Nilpotent Lie algebra

From Wikipedia, the free encyclopedia
Jump to: navigation, search

In mathematics, a Lie algebra is nilpotent if its lower central series eventually becomes zero.


Let g be a Lie algebra. Then g is nilpotent if the lower central series terminates, i.e. if gn = 0 for some n ∈ ℕ.

Directly from the definition of the lower central series, it follows that

[X, [X,[\cdots[X, Y]\cdots] = {\mathrm{ad}_X}^{n-1}Y \in \mathfrak{g}_n = 0 \quad \forall X, Y \in \mathfrak{g}.

Thus adXn − 1 = 0 for all xg. The above holds, again by definition, for

[X_1, [X_2,[\cdots[X_{n-1}, Y]\cdots] = \mathrm{ad}_{X_1}\mathrm{ad}_{X_2}\mathrm{ad}_{X_{n-1}}Y \in \mathfrak{g}_n = 0 \quad \forall X_1, X_2,\ldots, X_{n-1}, Y \in \mathfrak{g},

so that adX1adX2 ⋅⋅⋅ adXn − 1 = 0. From this follows that ad g is nilpotent, since the expansion of a (n − 1)-fold nested bracket will have terms of this form. Since ad is a Lie algebra homomorphism, one may write[1]

[[\cdots[[X_{n+1},X_n],X_{n-1}],\cdots,X_1] = \mathrm{ad}[\cdots[X_{n+1},X_n], \cdots, X_2](X_1),


\begin{align}\mathrm{ad}[\cdots[X_{n+1},X_n], \cdots, X_2] &= [\mathrm{ad}[\cdots[X_{n+1},X_n],\cdots X_3], \mathrm{ad}_{X_2}]\\
 &= \ldots = [\cdots[\mathrm{ad}_{X_{n+1}}, \mathrm{ad}_{X_n}], \cdots \mathrm{ad}_{X_2}].\end{align}

If ad g is nilpotent, the last expression is zero, and accordingly the first. Thus g is nilponent if and only if ad g is nilpotent. One can therefore equivalently define a nilpotentency in terms of the adjoint representation as follows. Let g be a Lie algebra. Then g is nilpotent if, for some n that depends on g,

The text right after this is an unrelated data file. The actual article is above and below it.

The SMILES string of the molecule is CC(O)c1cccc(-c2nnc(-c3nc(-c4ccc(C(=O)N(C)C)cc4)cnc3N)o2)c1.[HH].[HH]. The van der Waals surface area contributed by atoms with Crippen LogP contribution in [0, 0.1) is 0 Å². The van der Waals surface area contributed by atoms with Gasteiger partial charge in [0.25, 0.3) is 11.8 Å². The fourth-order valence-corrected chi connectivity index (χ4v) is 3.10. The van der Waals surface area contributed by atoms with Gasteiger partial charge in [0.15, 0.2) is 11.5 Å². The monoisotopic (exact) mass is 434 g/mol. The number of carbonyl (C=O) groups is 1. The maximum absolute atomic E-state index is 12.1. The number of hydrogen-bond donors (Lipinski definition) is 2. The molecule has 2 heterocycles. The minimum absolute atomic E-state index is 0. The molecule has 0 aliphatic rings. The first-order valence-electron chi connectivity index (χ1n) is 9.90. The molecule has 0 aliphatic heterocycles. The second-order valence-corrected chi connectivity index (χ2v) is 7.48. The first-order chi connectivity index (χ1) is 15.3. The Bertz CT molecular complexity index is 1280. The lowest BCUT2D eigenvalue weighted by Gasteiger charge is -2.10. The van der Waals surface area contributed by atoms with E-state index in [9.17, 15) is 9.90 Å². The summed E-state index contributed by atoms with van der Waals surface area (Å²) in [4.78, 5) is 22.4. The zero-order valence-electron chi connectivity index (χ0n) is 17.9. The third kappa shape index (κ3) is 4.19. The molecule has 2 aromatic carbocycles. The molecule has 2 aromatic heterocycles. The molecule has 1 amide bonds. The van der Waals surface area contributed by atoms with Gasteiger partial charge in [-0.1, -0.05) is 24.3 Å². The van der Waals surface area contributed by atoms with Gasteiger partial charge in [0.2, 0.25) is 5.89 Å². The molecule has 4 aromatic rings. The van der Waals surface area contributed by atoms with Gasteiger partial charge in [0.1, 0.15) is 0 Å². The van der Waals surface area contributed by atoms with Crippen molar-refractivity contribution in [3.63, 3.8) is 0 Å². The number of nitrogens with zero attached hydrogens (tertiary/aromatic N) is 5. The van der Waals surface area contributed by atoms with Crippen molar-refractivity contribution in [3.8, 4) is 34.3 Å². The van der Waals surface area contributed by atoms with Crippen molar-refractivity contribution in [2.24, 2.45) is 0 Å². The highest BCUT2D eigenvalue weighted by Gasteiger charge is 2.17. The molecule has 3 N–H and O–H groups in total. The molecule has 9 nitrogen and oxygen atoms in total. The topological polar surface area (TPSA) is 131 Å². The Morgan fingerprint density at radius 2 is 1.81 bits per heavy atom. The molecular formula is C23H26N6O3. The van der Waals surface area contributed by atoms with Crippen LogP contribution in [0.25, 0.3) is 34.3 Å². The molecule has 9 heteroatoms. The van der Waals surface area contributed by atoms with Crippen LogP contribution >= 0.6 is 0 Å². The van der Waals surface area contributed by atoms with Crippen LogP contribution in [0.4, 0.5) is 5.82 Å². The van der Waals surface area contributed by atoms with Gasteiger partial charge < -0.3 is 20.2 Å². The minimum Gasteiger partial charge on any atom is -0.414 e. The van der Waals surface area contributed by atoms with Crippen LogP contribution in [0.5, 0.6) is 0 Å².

\mathrm{ ad }x_1\mathrm{ ad }x_2\dots\mathrm{ad }x_n(y)=0 \quad \forall x_i, y \in \mathfrak{g}.

The last expression implies the nilpotency of ad g. In particular, adxn = 0 for all xg. We call an element xg ad-nilpotent if ad x is a nilpotent endomorphism. The fact that this last condition implies the nilpotency of g is the content of Engel's theorem.



  • Every nilpotent Lie algebra is solvable. This is useful in proving the solvability of a Lie algebra since, in practice, it is usually easier to prove nilpotency rather than solvability. However, in general, the converse of this property is false.
  • If a Lie algebra g is nilpotent, then all subalgebras and homomorphic images are nilpotent.
  • If the quotient algebra g/Z(g), where Z(g) is the center of g, is nilpotent, then so is g.
  • Engel's theorem: A Lie algebra g is nilpotent if and only if all elements of g are ad-nilpotent.
  • The Killing form of a nilpotent Lie algebra is 0.
  • A nilpotent Lie algebra has an outer automorphism.

See also[edit]


  1. ^ Knapp 2002 Proposition 1.32.


  • Fulton, W.; Harris, J. (1991). Representation theory. A first course. Graduate Texts in Mathematics 129. New York: Springer-Verlag. ISBN 978-0-387-97527-6. MR 1153249. 
  • Humphreys, James E. (1972). Introduction to Lie Algebras and Representation Theory. Graduate Texts in Mathematics 9. New York: Springer-Verlag. ISBN 0-387-90053-5. 
  • Knapp, A. W. (2002). Lie groups beyond an introduction. Progress in Mathematics 120 (2nd ed.). Boston·Basel·Berlin: Birkhäuser. ISBN 0-8176-4259-5.